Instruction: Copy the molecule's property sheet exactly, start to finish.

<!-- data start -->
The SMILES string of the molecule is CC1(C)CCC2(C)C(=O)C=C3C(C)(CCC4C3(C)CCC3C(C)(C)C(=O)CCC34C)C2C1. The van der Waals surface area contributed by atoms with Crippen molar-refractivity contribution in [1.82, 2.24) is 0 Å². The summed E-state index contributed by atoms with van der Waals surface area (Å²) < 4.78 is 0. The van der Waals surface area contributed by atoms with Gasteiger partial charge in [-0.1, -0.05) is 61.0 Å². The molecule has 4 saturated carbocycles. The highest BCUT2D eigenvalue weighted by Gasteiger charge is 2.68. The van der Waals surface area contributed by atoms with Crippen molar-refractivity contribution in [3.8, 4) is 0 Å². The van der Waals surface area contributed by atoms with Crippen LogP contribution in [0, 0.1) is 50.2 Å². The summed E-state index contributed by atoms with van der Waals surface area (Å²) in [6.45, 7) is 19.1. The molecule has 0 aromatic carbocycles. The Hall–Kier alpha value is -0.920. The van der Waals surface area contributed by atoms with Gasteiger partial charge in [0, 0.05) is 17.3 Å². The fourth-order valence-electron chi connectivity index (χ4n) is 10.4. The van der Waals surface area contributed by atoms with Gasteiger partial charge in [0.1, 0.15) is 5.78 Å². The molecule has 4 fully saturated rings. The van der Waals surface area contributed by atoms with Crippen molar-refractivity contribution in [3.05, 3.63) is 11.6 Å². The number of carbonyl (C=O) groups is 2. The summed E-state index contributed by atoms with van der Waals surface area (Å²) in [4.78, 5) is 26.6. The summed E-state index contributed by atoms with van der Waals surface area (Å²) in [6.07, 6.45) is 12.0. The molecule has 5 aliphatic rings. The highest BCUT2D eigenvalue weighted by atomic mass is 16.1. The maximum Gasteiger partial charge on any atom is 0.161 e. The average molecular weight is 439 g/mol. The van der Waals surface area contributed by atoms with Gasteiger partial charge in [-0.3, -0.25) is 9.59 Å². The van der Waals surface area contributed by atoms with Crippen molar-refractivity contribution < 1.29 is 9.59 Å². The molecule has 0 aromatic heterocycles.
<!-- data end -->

The SMILES string of the molecule is CC1(C)CCC2(C)C(=O)C=C3C(C)(CCC4C3(C)CCC3C(C)(C)C(=O)CCC34C)C2C1. The van der Waals surface area contributed by atoms with Crippen molar-refractivity contribution in [1.82, 2.24) is 0 Å². The summed E-state index contributed by atoms with van der Waals surface area (Å²) < 4.78 is 0. The van der Waals surface area contributed by atoms with Gasteiger partial charge in [-0.1, -0.05) is 61.0 Å². The molecule has 4 saturated carbocycles. The highest BCUT2D eigenvalue weighted by Gasteiger charge is 2.68. The van der Waals surface area contributed by atoms with Crippen molar-refractivity contribution in [3.8, 4) is 0 Å². The van der Waals surface area contributed by atoms with Crippen LogP contribution in [0, 0.1) is 50.2 Å². The summed E-state index contributed by atoms with van der Waals surface area (Å²) in [6.45, 7) is 19.1. The molecule has 0 aromatic carbocycles. The Hall–Kier alpha value is -0.920. The van der Waals surface area contributed by atoms with Gasteiger partial charge in [0, 0.05) is 17.3 Å². The fourth-order valence-electron chi connectivity index (χ4n) is 10.4. The van der Waals surface area contributed by atoms with Gasteiger partial charge in [0.1, 0.15) is 5.78 Å². The molecule has 4 fully saturated rings. The van der Waals surface area contributed by atoms with Crippen molar-refractivity contribution in [3.05, 3.63) is 11.6 Å². The number of carbonyl (C=O) groups is 2. The summed E-state index contributed by atoms with van der Waals surface area (Å²) in [4.78, 5) is 26.6. The summed E-state index contributed by atoms with van der Waals surface area (Å²) in [6.07, 6.45) is 12.0. The molecule has 5 aliphatic rings. The highest BCUT2D eigenvalue weighted by atomic mass is 16.1. The maximum Gasteiger partial charge on any atom is 0.161 e. The average molecular weight is 439 g/mol. The van der Waals surface area contributed by atoms with Gasteiger partial charge in [-0.3, -0.25) is 9.59 Å². The van der Waals surface area contributed by atoms with Crippen molar-refractivity contribution < 1.29 is 9.59 Å². The molecule has 0 aromatic heterocycles.